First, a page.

Skagway, Alaska

History lovers and nature enthusiasts will have much to see and do in this fine city on the northern most point in Southeast Alaska.

Land wise, Skagway is Alaska’s largest city and covers over 450 square miles. Its population however is quite small; as of 2000, just over 860 people called Skagway home.

When cries of “Gold!” resonated throughout the Yukon in 1898, Skagway quickly became gateway town. The discovery led to Skagway becoming Alaska’s first incorporated city in 1900. Nowadays, Skagway is a very busy port-of-call for cruise ships, and tourism is the city’s main business. For example, The White Pass and Yukon Route narrow gauge railroad, both of which were created during Skagway’s mining past, now operate only during the summer season for the entertainment of tourists. The downtown area is a collection of Old West false-fronted buildings and wooden boardwalks meant to recapture the feeling of older times.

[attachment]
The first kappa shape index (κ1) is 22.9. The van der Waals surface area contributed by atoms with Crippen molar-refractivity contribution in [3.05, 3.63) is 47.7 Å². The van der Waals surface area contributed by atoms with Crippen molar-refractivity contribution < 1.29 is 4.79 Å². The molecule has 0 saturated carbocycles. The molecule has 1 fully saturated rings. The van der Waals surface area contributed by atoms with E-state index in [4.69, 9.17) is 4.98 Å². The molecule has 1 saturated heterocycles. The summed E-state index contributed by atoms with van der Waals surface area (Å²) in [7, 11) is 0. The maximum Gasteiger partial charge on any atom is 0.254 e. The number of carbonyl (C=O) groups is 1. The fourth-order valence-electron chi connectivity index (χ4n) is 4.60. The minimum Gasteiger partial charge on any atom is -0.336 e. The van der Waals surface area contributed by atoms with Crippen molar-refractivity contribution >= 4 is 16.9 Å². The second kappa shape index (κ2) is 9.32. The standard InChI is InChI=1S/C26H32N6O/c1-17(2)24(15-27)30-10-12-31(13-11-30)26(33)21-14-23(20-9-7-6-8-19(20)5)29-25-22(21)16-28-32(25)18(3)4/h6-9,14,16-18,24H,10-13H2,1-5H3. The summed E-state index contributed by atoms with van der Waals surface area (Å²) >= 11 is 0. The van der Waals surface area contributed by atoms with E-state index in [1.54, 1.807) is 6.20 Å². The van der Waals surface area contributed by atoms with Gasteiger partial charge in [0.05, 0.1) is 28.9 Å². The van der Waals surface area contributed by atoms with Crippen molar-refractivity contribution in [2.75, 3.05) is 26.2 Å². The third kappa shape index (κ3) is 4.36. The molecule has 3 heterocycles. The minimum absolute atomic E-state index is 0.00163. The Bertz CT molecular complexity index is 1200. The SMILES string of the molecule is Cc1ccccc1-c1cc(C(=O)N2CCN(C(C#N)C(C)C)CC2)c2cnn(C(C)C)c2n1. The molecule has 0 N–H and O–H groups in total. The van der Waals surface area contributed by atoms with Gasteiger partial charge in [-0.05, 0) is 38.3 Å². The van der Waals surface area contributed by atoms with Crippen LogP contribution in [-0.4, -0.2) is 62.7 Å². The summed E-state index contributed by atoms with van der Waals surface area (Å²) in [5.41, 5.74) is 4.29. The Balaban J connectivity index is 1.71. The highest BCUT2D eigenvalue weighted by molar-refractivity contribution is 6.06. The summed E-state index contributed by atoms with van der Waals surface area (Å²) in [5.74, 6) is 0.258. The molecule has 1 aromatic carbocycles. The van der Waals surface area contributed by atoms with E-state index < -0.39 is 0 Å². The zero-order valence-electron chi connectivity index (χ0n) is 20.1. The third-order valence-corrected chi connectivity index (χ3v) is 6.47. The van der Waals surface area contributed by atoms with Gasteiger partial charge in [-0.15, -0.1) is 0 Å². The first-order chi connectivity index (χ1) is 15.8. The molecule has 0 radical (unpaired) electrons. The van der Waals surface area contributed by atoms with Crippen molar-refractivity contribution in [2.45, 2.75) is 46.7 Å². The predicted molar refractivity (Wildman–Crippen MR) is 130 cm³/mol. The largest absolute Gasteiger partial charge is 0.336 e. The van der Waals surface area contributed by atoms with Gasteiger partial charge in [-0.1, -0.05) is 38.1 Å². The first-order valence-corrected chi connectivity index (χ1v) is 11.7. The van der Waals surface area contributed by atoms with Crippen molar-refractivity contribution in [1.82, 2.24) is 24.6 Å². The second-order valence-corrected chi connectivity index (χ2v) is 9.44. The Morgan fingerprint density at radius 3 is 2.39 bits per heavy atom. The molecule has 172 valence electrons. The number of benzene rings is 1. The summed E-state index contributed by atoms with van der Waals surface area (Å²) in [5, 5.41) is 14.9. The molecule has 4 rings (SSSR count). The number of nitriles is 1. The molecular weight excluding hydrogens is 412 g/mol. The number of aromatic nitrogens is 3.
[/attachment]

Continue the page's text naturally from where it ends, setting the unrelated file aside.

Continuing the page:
Skagway’s main attraction is the Klondike Gold Rush National Historic Park. Additionally, there are a number of guided tours which can be taken in Skagway which include the Trail of ’98 Museum and the Gold Rush Cemetery. One of the best ways to view the city is from a lookout perch on a mountain above the city – the views are spectacular.

Weather-wise, cool summer temperatures in the 50s and 60s are followed by fairly mild winter temperatures in the 20s and 30s. Skagway is rainy like much of Alaska, though not as much as the rest of Southeast Alaska.

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